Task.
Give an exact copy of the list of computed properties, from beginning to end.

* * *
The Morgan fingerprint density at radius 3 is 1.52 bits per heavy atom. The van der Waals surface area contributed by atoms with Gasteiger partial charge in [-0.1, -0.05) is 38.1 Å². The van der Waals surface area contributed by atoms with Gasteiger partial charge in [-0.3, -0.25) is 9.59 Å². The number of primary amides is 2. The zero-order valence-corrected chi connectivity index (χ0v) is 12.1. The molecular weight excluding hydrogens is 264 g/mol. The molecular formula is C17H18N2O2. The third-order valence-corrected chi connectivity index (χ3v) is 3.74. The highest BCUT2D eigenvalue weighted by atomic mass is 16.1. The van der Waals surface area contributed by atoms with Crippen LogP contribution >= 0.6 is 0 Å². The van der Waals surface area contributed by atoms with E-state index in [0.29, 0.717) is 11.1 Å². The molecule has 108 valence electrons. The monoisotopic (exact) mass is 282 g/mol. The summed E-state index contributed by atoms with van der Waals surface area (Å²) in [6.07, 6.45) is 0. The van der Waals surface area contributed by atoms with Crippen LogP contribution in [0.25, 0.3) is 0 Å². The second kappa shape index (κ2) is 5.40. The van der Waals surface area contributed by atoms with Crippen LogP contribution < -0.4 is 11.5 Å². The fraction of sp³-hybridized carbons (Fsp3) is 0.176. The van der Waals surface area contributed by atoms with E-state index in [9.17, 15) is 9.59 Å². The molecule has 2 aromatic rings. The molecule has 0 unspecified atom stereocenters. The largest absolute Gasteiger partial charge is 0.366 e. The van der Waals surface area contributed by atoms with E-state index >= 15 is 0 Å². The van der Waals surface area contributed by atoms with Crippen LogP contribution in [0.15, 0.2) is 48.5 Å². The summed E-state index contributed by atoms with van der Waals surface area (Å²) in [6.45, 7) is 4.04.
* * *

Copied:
The Morgan fingerprint density at radius 3 is 1.52 bits per heavy atom. The van der Waals surface area contributed by atoms with Gasteiger partial charge in [-0.1, -0.05) is 38.1 Å². The van der Waals surface area contributed by atoms with Gasteiger partial charge in [-0.3, -0.25) is 9.59 Å². The number of primary amides is 2. The zero-order valence-corrected chi connectivity index (χ0v) is 12.1. The molecular weight excluding hydrogens is 264 g/mol. The molecular formula is C17H18N2O2. The third-order valence-corrected chi connectivity index (χ3v) is 3.74. The highest BCUT2D eigenvalue weighted by atomic mass is 16.1. The van der Waals surface area contributed by atoms with Crippen LogP contribution >= 0.6 is 0 Å². The van der Waals surface area contributed by atoms with E-state index in [0.29, 0.717) is 11.1 Å². The molecule has 108 valence electrons. The monoisotopic (exact) mass is 282 g/mol. The summed E-state index contributed by atoms with van der Waals surface area (Å²) in [6.07, 6.45) is 0. The van der Waals surface area contributed by atoms with Crippen LogP contribution in [0.25, 0.3) is 0 Å². The second kappa shape index (κ2) is 5.40. The van der Waals surface area contributed by atoms with Crippen LogP contribution < -0.4 is 11.5 Å². The fraction of sp³-hybridized carbons (Fsp3) is 0.176. The van der Waals surface area contributed by atoms with E-state index in [9.17, 15) is 9.59 Å². The molecule has 2 aromatic rings. The molecule has 0 unspecified atom stereocenters. The largest absolute Gasteiger partial charge is 0.366 e. The van der Waals surface area contributed by atoms with E-state index >= 15 is 0 Å². The van der Waals surface area contributed by atoms with Crippen LogP contribution in [0.15, 0.2) is 48.5 Å². The summed E-state index contributed by atoms with van der Waals surface area (Å²) in [6.45, 7) is 4.04.